Where do my clients come from and how can you get more business?

100% of my clients come from a significant shared social connection. Why is this interesting or important? In any business we must closely look at who is utilizing our products and services. This is key to growing your top line and liberating your time. Savvy business clients often ask: “How do you find your clients?” I know they are genuinely interested in my story, but perhaps they are curious how that translates into their own business. The answer to this question will dictate how your time and money is spent growing. Most importantly, the effectiveness of your efforts hinges on this. Let’s explore what does work: trusted communities. And let’s talk about what does not work: business cards, networking events, and strangers.

In no particular order, my clients come from: referrals, TechShop, and Bay Bucks. All trusted communities. Referrals are the best source of business, because you are not only recommended, but people tend to refer like-minded people. Successful business people refer other successful business people. The benefit is win, win: I get a similar client and the person or company gets a new CPA without having to spend the time vetting other possibilities. This referral grows into what a mentor of mine refers to as “The Client Tree.” Birds of the same business feather tend to flock together, so choose wisely who you work with. Thankfully Gillingham CPA is full of creative, nice, and successful people that are a pleasure to work with. This is the product of good people referring other good people. Don’t be ashamed to ask others for referrals, it is a win win.

TechShop is a San Francisco maker space where software, hardware, and other entrepreneurs can prototype products. While I generally make tax returns, an odd TechShop product, I am still members of the community. So when I am approached about my services I am already a part of their shared experience. In all likelihood we have similar reasons for being there and at minimum, plenty to talk about. Having a significant amount of creatives as clients also provides terrific synergy if I can make a meaningful client to client introduction. Join a real community and be active in it.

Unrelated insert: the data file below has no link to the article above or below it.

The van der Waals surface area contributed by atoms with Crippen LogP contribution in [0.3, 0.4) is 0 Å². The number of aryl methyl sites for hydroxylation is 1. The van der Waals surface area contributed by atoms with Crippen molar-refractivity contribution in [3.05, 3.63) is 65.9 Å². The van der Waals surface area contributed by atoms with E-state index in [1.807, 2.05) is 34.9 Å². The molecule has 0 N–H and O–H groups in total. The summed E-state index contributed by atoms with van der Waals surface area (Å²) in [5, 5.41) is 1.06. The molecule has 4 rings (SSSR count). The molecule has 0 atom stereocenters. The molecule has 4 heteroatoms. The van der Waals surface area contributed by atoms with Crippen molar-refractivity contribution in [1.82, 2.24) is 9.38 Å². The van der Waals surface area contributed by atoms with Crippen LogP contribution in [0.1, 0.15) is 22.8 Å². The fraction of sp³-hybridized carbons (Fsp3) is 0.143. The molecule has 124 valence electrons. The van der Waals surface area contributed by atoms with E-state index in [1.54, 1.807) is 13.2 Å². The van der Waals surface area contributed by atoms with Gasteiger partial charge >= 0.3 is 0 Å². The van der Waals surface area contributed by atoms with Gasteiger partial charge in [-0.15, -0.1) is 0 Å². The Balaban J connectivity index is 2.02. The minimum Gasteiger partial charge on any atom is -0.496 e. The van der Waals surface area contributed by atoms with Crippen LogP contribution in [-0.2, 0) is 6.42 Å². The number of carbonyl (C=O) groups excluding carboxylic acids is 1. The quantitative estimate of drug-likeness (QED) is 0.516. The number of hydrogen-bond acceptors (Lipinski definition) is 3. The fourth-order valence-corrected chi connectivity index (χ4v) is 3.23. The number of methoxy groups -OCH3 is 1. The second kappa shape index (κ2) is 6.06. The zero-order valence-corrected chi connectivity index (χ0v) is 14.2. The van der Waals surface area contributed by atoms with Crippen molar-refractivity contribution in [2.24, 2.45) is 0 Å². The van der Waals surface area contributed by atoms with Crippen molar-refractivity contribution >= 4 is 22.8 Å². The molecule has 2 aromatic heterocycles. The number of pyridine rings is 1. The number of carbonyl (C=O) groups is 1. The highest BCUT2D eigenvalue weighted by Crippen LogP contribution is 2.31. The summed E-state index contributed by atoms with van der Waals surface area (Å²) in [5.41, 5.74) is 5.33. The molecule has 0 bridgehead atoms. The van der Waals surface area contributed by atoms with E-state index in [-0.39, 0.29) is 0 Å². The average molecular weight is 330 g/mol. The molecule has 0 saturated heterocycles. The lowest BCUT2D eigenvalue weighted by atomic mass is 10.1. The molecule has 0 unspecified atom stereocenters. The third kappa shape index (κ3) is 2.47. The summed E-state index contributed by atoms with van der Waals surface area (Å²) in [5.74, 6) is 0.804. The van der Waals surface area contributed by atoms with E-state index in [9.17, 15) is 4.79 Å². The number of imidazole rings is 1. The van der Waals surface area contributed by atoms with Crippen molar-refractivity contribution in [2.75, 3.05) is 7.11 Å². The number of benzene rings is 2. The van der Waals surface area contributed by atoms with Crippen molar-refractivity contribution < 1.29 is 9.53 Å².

Bay Bucks is a site designed for Bay Area business owners who perform work for each other using “Bay Bucks” or really, another form of trade. This has been a tremendous way to connect with business owners who are receptive to remote working. In every case, Bay Bucks members are tremendously resourceful, provide referrals outside of Bay Bucks, and are in exciting businesses. Find a community niche that really exemplifies your values and you will attract similar people.

And what does not work? Well… Anything with “Networking” in the title frightens me on every level. Interestingly it also seems like my business card is laced with some kind of anti-client venom. My conclusion is that no matter how great the service or product, we need to have a strong pre-existing and genuine connection before take a plunge. Increasingly web services such as Yelp and Amazon reviews provide online credibility, further enabling consumers to purchase with more trust. With all the trusted sources of business connections why would a consumer deal with a cold sale?

What about advertising? Advertising does not gain clients, but tells your network that you are open for business. Heck, it tells Google you are open for business! Perhaps it is a change encounter from a professional event, then a blog post, and then that person sees you around TechShop working late. Six months later when that person has a need that you service, they will know who to go to first. Advertisement is awareness. Advertising in 2015 is providing value first and asking for business once it has found you.

I am exciting to see what has worked for me in the New Year and to keep building a practice with awesome Bay Area and the occasionally NYC client (only the best places). Doing great work, being responsive, and upfront will continue to naturally attract positive working relationships via referral. No more networking nothing unless there is a significant mutual value in the event. With the new growth I am quickly coming to the other side of the table where I need to wonder if a stranger outside of my natural spaces will be a good fit. I am wishing you all the best in your 2015 business building endeavors. I invite you to coffee or lunch off the clock to discuss business stuff after outside of accounting and tax so I can learn more about your success in this area. Of course, let’s do coffee after April 15th. But until then, I am still open for business.

Other resources from John Gillingham:

Learn Accounting: http://accountingplay.com/

Get the App: Lessons, Audio, and Illustrated Accounting Flashcards for iOS on Android

Get the App: Learn Accounting Debits and Credits with the game on iOS

My Innovative Accounting Books: Amazon Kindle

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